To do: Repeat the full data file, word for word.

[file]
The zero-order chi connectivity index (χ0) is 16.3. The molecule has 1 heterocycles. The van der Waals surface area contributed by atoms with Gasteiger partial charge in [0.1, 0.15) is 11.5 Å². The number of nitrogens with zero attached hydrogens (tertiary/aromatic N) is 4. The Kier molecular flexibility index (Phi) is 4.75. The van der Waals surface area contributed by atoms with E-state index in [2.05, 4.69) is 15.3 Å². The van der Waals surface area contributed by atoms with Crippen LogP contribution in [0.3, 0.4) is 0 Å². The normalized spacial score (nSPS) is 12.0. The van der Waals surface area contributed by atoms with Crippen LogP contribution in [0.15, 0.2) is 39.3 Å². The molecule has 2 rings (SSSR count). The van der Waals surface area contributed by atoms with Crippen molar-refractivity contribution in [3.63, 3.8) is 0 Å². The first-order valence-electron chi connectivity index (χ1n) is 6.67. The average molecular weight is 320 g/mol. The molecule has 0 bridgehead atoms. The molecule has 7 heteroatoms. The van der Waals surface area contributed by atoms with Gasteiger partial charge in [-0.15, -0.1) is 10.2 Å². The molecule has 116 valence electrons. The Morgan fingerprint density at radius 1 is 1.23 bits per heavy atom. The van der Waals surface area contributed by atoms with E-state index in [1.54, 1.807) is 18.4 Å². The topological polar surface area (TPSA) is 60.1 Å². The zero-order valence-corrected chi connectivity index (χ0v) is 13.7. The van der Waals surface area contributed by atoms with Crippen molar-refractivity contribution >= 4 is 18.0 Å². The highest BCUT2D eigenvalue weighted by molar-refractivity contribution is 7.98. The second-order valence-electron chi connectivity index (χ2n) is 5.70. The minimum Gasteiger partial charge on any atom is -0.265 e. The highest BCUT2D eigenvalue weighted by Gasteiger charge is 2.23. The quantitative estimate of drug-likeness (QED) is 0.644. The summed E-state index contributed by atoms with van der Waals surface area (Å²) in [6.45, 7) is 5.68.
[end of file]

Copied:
The zero-order chi connectivity index (χ0) is 16.3. The molecule has 1 heterocycles. The van der Waals surface area contributed by atoms with Gasteiger partial charge in [0.1, 0.15) is 11.5 Å². The number of nitrogens with zero attached hydrogens (tertiary/aromatic N) is 4. The Kier molecular flexibility index (Phi) is 4.75. The van der Waals surface area contributed by atoms with E-state index in [2.05, 4.69) is 15.3 Å². The van der Waals surface area contributed by atoms with Crippen LogP contribution in [0.3, 0.4) is 0 Å². The normalized spacial score (nSPS) is 12.0. The van der Waals surface area contributed by atoms with Crippen LogP contribution in [0.15, 0.2) is 39.3 Å². The molecule has 2 rings (SSSR count). The van der Waals surface area contributed by atoms with Crippen molar-refractivity contribution in [3.63, 3.8) is 0 Å². The first-order valence-electron chi connectivity index (χ1n) is 6.67. The average molecular weight is 320 g/mol. The molecule has 0 bridgehead atoms. The molecule has 7 heteroatoms. The van der Waals surface area contributed by atoms with Gasteiger partial charge in [-0.15, -0.1) is 10.2 Å². The molecule has 116 valence electrons. The Morgan fingerprint density at radius 1 is 1.23 bits per heavy atom. The van der Waals surface area contributed by atoms with E-state index in [1.54, 1.807) is 18.4 Å². The topological polar surface area (TPSA) is 60.1 Å². The zero-order valence-corrected chi connectivity index (χ0v) is 13.7. The van der Waals surface area contributed by atoms with Crippen molar-refractivity contribution >= 4 is 18.0 Å². The highest BCUT2D eigenvalue weighted by molar-refractivity contribution is 7.98. The second-order valence-electron chi connectivity index (χ2n) is 5.70. The minimum Gasteiger partial charge on any atom is -0.265 e. The highest BCUT2D eigenvalue weighted by Gasteiger charge is 2.23. The quantitative estimate of drug-likeness (QED) is 0.644. The summed E-state index contributed by atoms with van der Waals surface area (Å²) in [6.45, 7) is 5.68.